Published February 16, 2012
Less than four months after the U.S. cut off funding to the United Nations Educational, Scientific and Cultural Organization for granting full membership to the Palestinian Authority, the State Department has quietly put nearly $79 million in its 2013 budget in hopes that Congress will grant a legal waiver allowing UNESCO funding to be restored.
That permission is unlikely to be granted soon, and is already opposed by one of the more influential members of the Republican-dominated House of Representatives.
“Resuming U.S. funding would give a green light for other U.N. bodies to follow in UNESCO’s footsteps and support the Palestinian statehood push,” Ileana Ros-Lehtinen, chairman of the House International Relations Committee, declared yesterday, in the wake of the State Department move.
It “sends a disastrous message that the U.S. will fund U.N. bodies no matter what irresponsible decisions they make.”
The UNESCO funding was cut off automatically under U.S. legislation dating back to the ‘90s, which mandated the spending freeze for any grant of full membership to Palestine by a U.N. agency before an Israeli-Palestinian peace settlement. The logic behind the measure was that anything giving the Palestinian Authority such a boost in status would work against the peace process rather than for it.
Currently, only an explicit waiver of the law can free the funding once the line has been crossed, as UNESCO did last October by a 107-14 vote of its membership, despite strenuous U.S. lobbying to prevent the move.
Support for UNESCO is part of the Obama administration’s policy of overall support for the U.N., which has included such moves as joining the controversial U.N. Human Rights Council, which currently includes major human rights violators such as China and Cuba among its members.
The policy still includes UNESCO, as U.S. Deputy Secretary of State for Management and Resources Thomas Nides made clear at a press briefing Monday, where he acknowledged the earmarking of the funds.
“UNESCO does a lot of enormously good work,” Nides declared, and we’d like to make sure that we have a contribution commensurate with their work.” The $79 million would cover the U.S.’s normal 22 percent of UNESCO’s regular budget.
“We have put the money in the budget, realizing that we’re not going to be able to spend the money unless we get the waiver, and we have made it clear to the Congress we’d like a waiver,” Nides said.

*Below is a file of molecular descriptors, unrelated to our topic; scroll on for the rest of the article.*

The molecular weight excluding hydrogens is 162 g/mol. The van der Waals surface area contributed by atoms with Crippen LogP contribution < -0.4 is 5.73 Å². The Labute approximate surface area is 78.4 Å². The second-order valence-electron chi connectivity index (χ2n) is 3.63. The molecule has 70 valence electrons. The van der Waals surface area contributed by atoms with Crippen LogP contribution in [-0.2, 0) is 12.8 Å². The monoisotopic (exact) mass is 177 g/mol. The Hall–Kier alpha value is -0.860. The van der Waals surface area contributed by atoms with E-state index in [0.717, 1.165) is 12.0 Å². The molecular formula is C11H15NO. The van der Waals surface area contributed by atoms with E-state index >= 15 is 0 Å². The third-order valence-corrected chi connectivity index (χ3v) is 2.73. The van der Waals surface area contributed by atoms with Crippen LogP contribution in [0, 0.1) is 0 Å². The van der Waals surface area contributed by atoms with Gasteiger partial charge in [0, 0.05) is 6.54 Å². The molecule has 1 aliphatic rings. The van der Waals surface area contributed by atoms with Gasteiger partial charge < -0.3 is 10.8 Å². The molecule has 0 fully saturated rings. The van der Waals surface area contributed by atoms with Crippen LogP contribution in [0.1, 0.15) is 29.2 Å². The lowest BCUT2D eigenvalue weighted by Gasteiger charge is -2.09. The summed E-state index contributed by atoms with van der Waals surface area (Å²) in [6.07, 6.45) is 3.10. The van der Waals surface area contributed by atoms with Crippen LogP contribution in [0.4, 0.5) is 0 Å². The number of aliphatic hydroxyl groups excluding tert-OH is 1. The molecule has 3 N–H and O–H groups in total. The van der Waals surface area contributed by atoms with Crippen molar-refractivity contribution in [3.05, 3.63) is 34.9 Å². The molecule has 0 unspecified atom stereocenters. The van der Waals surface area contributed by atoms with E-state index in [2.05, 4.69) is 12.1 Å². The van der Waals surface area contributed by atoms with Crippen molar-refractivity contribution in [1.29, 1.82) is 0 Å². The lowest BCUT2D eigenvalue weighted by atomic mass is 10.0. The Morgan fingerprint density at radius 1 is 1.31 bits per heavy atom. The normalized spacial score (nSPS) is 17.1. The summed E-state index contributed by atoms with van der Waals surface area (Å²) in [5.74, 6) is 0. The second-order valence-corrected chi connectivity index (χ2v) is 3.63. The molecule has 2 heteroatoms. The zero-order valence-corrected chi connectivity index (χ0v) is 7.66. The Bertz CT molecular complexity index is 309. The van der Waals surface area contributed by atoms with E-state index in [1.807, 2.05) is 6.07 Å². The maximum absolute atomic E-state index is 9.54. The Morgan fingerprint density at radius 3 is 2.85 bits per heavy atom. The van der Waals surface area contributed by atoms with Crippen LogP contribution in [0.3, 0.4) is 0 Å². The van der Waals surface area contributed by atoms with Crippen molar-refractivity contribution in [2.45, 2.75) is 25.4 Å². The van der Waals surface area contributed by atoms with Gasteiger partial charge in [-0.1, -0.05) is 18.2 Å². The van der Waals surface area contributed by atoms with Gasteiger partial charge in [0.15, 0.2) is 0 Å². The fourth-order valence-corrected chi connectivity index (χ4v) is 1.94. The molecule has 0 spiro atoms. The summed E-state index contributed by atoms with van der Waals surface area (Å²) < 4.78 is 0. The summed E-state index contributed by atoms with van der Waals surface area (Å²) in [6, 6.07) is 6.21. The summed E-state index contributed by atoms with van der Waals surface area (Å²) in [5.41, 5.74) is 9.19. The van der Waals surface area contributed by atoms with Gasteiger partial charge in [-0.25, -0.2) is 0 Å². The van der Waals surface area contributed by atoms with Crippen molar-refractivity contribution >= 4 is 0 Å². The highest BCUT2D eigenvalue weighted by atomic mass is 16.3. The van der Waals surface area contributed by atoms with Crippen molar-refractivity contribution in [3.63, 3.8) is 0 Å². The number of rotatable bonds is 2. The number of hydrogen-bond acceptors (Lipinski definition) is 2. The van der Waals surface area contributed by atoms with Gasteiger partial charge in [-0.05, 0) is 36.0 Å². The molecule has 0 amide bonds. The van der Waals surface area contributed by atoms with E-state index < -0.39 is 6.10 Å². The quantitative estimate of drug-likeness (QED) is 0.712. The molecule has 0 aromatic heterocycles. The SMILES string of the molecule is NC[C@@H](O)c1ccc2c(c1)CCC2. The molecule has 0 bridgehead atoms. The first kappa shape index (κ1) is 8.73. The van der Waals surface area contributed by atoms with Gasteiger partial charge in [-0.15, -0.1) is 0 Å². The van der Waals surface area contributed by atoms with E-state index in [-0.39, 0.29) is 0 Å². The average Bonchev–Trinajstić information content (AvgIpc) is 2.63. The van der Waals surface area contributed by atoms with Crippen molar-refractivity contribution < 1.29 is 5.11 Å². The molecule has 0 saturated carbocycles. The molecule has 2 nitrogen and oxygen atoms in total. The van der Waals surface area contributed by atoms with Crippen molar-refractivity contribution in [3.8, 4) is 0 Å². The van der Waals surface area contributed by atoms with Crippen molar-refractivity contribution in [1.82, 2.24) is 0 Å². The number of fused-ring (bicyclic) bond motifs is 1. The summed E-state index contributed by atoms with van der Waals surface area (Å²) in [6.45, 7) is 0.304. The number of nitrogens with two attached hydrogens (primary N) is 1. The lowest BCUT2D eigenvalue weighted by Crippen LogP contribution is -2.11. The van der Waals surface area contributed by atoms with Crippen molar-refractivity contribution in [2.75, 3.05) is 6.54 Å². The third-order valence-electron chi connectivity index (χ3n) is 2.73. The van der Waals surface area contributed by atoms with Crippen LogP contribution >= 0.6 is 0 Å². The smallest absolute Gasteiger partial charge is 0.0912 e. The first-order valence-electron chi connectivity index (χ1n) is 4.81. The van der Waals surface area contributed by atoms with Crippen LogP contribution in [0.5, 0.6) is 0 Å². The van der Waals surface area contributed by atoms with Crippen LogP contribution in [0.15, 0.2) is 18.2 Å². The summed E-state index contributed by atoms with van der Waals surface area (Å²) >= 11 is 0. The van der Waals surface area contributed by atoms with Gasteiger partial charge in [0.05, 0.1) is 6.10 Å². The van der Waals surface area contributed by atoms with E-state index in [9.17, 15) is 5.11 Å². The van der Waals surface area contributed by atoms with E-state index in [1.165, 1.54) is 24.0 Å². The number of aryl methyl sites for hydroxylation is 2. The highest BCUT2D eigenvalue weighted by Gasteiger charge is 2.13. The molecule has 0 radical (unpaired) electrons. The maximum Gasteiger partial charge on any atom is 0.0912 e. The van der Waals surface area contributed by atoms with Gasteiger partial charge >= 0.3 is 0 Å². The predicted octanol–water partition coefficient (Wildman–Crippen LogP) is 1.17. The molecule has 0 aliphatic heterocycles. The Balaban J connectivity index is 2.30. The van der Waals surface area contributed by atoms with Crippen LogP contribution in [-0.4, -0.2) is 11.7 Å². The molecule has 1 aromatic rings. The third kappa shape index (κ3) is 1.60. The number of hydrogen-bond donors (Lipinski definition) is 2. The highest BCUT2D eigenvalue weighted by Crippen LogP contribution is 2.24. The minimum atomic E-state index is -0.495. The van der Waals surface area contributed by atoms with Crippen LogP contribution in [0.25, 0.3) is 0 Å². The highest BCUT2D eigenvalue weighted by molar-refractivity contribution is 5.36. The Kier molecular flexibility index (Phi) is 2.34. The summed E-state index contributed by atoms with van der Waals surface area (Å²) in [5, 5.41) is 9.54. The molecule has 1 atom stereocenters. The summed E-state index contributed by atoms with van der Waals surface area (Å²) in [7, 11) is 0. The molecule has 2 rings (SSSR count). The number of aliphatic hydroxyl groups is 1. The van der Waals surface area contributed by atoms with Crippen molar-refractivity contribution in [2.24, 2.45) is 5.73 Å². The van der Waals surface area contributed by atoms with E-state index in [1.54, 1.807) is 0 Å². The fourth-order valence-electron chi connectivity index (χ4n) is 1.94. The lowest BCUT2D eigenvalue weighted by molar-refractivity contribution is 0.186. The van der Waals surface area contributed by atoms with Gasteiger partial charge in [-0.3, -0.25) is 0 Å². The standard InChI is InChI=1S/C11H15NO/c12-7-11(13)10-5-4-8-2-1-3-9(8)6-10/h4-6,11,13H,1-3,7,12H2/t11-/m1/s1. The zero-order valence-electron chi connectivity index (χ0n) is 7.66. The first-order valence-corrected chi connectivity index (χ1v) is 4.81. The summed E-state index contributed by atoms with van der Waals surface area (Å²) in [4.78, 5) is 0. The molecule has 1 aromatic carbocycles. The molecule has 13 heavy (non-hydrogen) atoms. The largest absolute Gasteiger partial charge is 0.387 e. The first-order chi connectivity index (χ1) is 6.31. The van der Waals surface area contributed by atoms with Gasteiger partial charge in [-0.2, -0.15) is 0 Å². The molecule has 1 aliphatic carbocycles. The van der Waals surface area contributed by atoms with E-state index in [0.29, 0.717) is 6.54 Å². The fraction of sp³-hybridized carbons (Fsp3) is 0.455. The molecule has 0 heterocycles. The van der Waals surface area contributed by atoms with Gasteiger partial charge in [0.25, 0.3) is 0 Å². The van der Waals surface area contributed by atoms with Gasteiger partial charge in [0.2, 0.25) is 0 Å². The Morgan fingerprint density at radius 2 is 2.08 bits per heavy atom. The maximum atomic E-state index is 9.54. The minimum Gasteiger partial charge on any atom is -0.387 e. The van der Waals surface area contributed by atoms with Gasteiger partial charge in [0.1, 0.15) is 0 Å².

Ros-Lehtinen’s view, on the other hand, is that “any effort to walk back this funding cutoff will pave the way for the Palestinian leadership’s unilateral statehood scheme to drive on.
Whether all U.S. legislators will agree with the State Department’s assessment of Paris-based UNESCO’s value may also be debatable. The U.S. only restored its own membership in the U.N. body in 2003, after a nearly 20-year absence. That was caused initially, the U.S. said, by UNESCO’s "excessive politicization, long-term lack of budgetary restraint, and poor management." Britain quit at the same time, but returned in 1997.
Nowadays, the Obama administration apparently has few problems with the organization, which says its mission is “to contribute to the building of peace, the eradication of poverty, sustainable development and intercultural dialogue through education, the sciences, culture, communication and information.”
Other countries, however, find UNESCO’s usefulness more problematic. It was rated last year as among the worst of international agencies in terms of “value for money” by Britain’s Department for International Development (DFID), the United Kingdom’s equivalent of USAID.
The British aid agency berated UNESCO for “long-lasting historic underperformance and rated it as “unsatisfactory” in its organizational strengths, though the review had a few kind words for the agency’s top management, led by Director General Irina Bokova.
But when it came to UNESCO’s actual mission, the review said, “UNESCO’s significant under-performance in leadership means it is rarely critical in education and development.”